I was already on pole, then by half a second and then one second and I just kept going. Suddenly I was nearly two seconds faster than anybody else, including my team mate with the same car. And suddenly I realised that I was no longer driving the car consciously. I was driving it by a kind of instinct, only I was in a different dimension. It was like I was in a tunnel. Not only the tunnel under the hotel, but the whole circuit was a tunnel. I was just going and going, more and more and more and more. I was way over the limit, but still able to find even more.
–  Formula One driver, Aryton Senna, after winning the Monaco Grand Prix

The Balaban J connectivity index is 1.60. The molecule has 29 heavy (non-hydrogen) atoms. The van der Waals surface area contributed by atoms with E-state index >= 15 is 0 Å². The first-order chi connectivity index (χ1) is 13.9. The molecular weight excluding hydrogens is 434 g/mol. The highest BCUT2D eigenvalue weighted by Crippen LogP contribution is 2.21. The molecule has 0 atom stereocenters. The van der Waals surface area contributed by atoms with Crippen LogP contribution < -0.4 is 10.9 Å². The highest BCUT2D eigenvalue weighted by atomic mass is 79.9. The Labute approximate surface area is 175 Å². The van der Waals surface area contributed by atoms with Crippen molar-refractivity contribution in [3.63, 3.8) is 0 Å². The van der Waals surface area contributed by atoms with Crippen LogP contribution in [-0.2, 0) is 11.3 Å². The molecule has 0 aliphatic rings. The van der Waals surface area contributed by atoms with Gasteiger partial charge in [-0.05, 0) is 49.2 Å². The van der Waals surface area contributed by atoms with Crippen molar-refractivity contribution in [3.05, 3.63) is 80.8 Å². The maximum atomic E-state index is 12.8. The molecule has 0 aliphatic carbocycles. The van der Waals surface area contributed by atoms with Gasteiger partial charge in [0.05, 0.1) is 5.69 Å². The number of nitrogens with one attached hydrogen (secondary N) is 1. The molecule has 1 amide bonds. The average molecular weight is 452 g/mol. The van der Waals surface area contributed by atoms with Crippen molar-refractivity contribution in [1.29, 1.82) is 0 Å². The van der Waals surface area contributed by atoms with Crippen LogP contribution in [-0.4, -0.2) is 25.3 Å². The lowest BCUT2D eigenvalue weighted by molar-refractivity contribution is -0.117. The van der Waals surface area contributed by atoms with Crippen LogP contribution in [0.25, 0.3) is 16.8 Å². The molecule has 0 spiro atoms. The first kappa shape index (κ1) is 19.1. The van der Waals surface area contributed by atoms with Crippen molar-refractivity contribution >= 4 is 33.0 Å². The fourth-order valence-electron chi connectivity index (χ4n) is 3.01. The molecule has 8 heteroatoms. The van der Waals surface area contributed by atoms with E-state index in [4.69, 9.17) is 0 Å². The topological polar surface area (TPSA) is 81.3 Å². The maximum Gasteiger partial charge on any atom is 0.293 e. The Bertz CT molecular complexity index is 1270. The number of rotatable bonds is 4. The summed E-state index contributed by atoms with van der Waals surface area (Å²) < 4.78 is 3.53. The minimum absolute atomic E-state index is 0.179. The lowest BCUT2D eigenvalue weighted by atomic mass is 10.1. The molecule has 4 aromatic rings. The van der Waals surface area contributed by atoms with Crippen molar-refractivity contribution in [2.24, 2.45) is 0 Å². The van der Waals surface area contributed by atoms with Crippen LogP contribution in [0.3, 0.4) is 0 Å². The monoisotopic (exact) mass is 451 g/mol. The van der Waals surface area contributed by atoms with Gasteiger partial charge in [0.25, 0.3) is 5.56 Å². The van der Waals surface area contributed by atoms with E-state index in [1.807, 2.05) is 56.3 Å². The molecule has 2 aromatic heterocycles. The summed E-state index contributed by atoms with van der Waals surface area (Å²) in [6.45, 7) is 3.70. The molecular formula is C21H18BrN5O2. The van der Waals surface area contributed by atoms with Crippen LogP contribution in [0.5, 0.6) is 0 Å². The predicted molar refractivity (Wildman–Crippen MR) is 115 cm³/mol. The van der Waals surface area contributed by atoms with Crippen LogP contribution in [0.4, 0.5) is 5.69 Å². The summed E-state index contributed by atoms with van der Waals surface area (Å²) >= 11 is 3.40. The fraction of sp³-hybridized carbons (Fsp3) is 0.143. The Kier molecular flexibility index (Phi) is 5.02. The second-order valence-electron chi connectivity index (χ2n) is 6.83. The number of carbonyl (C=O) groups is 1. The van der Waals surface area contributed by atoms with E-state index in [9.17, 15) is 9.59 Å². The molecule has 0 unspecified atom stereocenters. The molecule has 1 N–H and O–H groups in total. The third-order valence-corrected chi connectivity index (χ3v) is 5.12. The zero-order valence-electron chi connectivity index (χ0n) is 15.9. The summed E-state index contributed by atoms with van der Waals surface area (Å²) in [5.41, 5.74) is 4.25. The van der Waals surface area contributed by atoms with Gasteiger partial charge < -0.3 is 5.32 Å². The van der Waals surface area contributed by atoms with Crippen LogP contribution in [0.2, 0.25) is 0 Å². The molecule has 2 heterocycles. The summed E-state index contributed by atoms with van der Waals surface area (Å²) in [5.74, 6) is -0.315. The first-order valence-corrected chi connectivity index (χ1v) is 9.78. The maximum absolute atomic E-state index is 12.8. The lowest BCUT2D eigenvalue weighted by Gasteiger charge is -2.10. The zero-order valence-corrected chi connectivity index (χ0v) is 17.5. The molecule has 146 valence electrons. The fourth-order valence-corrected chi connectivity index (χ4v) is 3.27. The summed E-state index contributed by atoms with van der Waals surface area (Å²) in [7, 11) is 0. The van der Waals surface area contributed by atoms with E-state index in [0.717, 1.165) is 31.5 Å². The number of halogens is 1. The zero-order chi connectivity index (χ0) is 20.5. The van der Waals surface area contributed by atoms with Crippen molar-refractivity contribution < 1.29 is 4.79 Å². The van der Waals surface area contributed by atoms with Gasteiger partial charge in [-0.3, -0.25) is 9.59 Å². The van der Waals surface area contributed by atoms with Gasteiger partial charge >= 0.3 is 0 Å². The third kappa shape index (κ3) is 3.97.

The human brain is capable of processing 11 million bits of information per second at a subconscious level, but only 16 to 50 bits per second at a conscious level. To put this into perspective, at the highest possible conscious information processing rate of 50 bits per second, the subconscious brain  is 220,000 times faster. At the lowest conscious information processing rate of 16 bits per second, the subconscious brain is 687,500 times faster. While most tend to believe that everything happens at a conscious level, when it comes to processing information, the conscious brain is considered optional. Some scientists estimate that we are conscious of only about 5 percent of our cognitive function. The other 95 percent goes on in the background, beyond our awareness, exerting a huge influence on our lives, beginning with making our lives possible. About a third of the brain is devoted to processing visual input.